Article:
Counter-terror police are leading an investigation into the firebombing of an immigration processing centre in Dover which detectives suspect was sparked by “some form of hate filled grievance”.
Kent Police said the man suspected of carrying out Sunday’s attack was 66-year-old Andrew Leak from High Wycombe in Buckinghamshire.
After throwing two or three “crude” incendiary devices Leak is believed to have killed himself at a nearby petrol station, police said.
Two members of staff at the centre suffered minor injuries.
Detective Chief Superintendent Olly Wright, head of Counter Terrorism Policing South East (CTPSE), said: “This was a traumatic incident for everyone involved, and the wider community, and we’re working hard to establish exactly what led to the events on Sunday morning.
“We understand that when Counter Terrorism Policing become involved, it can be worrying for some people, but I would like to reassure people that there is nothing to suggest any ongoing wider threat at this time.
“What appears clear is that this despicable offence was targeted and likely to be driven by some form of hate filled grievance, though this may not necessarily meet the threshold of terrorism.
“At this point, the incident itself has not been declared a terrorist incident, but this is being kept under review as the investigation progresses.”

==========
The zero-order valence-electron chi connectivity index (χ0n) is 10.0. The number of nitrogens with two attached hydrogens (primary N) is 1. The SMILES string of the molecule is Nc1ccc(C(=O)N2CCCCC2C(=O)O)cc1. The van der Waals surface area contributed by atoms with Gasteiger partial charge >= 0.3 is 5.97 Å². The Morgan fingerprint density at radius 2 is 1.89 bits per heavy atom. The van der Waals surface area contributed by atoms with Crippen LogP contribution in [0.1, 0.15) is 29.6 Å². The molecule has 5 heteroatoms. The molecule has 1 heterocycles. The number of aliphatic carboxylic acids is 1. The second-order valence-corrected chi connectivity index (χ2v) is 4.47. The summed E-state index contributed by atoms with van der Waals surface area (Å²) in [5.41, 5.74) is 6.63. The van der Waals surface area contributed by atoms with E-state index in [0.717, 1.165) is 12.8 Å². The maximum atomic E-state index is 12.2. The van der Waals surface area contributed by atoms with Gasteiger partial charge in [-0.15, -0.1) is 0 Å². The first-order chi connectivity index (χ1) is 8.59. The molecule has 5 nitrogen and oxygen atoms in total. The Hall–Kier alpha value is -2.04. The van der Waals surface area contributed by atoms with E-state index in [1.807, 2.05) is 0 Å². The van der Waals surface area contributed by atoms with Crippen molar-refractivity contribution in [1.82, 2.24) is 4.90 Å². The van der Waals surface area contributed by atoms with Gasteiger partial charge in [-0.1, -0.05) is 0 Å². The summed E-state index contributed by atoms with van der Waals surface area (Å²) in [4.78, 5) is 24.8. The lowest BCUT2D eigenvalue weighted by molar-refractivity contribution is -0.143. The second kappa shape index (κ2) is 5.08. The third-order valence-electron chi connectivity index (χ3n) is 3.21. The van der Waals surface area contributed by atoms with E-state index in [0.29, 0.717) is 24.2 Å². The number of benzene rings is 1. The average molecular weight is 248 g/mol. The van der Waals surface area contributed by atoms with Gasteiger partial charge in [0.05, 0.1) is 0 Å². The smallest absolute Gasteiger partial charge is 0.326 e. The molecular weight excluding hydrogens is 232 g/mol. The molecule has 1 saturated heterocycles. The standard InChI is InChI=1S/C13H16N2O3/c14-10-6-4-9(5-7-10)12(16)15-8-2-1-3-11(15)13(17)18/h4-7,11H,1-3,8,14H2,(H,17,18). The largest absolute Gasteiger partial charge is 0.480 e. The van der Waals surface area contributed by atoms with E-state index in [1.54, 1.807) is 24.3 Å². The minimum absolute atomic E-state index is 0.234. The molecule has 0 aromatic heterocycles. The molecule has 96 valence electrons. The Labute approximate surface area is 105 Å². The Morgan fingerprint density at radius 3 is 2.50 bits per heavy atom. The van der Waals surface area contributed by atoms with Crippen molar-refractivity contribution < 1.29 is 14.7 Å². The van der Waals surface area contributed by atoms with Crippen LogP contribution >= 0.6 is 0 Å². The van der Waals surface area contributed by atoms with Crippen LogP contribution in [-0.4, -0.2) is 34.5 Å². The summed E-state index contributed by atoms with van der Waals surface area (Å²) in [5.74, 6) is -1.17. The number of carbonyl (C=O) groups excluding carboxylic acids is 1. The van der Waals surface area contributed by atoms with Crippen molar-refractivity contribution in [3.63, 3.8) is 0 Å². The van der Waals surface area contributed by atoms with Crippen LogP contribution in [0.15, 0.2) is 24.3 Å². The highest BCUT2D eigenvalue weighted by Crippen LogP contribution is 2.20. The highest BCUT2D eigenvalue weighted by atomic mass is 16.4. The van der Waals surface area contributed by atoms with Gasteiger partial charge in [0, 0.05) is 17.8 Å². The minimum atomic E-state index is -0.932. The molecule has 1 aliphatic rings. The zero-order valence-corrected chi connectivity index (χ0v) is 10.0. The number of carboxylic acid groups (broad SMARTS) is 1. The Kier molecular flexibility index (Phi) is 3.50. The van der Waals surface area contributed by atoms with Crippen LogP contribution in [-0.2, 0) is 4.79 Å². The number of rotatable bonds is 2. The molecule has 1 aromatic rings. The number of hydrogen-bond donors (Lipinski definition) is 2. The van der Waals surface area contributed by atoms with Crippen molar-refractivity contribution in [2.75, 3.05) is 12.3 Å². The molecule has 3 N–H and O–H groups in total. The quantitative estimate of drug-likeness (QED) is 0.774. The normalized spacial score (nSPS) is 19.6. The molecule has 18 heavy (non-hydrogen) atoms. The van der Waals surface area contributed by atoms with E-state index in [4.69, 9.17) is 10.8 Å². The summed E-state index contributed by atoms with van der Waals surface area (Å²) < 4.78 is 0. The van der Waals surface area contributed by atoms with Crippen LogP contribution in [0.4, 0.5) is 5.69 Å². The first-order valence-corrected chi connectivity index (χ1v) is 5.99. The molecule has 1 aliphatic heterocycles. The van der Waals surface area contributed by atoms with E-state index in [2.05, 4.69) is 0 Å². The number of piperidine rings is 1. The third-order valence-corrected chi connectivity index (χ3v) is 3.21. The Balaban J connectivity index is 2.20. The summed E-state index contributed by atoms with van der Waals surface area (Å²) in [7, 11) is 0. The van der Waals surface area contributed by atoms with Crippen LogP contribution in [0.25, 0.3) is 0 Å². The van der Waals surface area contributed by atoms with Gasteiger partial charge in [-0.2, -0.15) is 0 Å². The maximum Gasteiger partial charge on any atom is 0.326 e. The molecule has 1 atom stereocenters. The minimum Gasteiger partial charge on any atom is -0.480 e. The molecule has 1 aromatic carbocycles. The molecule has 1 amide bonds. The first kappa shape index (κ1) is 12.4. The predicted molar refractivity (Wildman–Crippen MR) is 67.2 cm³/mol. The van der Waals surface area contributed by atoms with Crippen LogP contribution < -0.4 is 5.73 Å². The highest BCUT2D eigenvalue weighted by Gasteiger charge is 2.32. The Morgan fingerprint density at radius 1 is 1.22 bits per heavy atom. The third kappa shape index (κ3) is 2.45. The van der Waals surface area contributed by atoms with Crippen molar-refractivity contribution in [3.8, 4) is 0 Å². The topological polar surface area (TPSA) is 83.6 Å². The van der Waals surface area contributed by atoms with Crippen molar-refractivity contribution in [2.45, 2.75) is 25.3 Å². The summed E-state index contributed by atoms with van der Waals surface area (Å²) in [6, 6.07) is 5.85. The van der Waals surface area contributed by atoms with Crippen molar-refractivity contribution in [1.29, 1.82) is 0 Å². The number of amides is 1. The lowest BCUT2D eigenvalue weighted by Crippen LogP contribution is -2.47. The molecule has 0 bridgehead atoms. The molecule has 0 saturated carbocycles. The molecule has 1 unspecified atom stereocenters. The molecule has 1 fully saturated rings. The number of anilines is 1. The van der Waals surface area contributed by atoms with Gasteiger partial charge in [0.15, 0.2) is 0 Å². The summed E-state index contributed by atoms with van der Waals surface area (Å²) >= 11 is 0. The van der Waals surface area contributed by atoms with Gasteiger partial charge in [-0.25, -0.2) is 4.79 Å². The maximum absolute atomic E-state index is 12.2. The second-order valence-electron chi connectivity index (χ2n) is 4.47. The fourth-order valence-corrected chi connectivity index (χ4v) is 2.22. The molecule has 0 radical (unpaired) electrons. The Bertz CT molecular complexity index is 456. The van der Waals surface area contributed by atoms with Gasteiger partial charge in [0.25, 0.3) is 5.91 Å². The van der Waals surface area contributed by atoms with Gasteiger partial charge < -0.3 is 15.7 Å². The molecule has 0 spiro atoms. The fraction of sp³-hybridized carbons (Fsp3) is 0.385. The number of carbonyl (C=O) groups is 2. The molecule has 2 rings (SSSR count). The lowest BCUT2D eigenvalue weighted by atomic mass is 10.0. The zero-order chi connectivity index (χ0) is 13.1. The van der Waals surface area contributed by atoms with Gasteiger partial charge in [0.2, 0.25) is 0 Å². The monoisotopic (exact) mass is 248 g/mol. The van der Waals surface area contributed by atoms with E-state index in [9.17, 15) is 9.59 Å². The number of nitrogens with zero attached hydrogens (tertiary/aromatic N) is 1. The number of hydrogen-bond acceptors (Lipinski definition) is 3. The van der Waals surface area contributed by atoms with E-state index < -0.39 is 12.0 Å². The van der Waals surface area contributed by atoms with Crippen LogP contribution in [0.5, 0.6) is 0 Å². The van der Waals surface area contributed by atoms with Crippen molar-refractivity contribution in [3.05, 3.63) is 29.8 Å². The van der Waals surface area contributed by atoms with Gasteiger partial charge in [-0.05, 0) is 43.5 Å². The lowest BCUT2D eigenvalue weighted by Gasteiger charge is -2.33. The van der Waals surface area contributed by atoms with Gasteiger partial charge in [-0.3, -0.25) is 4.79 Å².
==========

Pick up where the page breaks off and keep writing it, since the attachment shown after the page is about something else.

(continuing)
Police believe he was working alone and are trying to establish the exact circumstances and motivation for the incident.
Officers say there is not believed to be any wider threat to either the High Wycombe or Dover areas.
A search warrant was carried out at a property in High Wycombe on Monday and a number of items of interest were recovered, including digital media devices, which officers say are being examined as quickly as possible.
Due to the nature of the evidence gathered so far, Kent Police says it is “clear” officers with specialist experience are best placed to lead the probe and have handed the investigation over to CTPSE.
Officers were called at 11.22am on Sunday morning to The Viaduct road by the Western Jet Foil site.
The Explosive Ordnance Disposal Unit attended and made sure there were no further threats.
Following the incident, 700 people were moved to Manston asylum processing centre in Kent for safety reasons.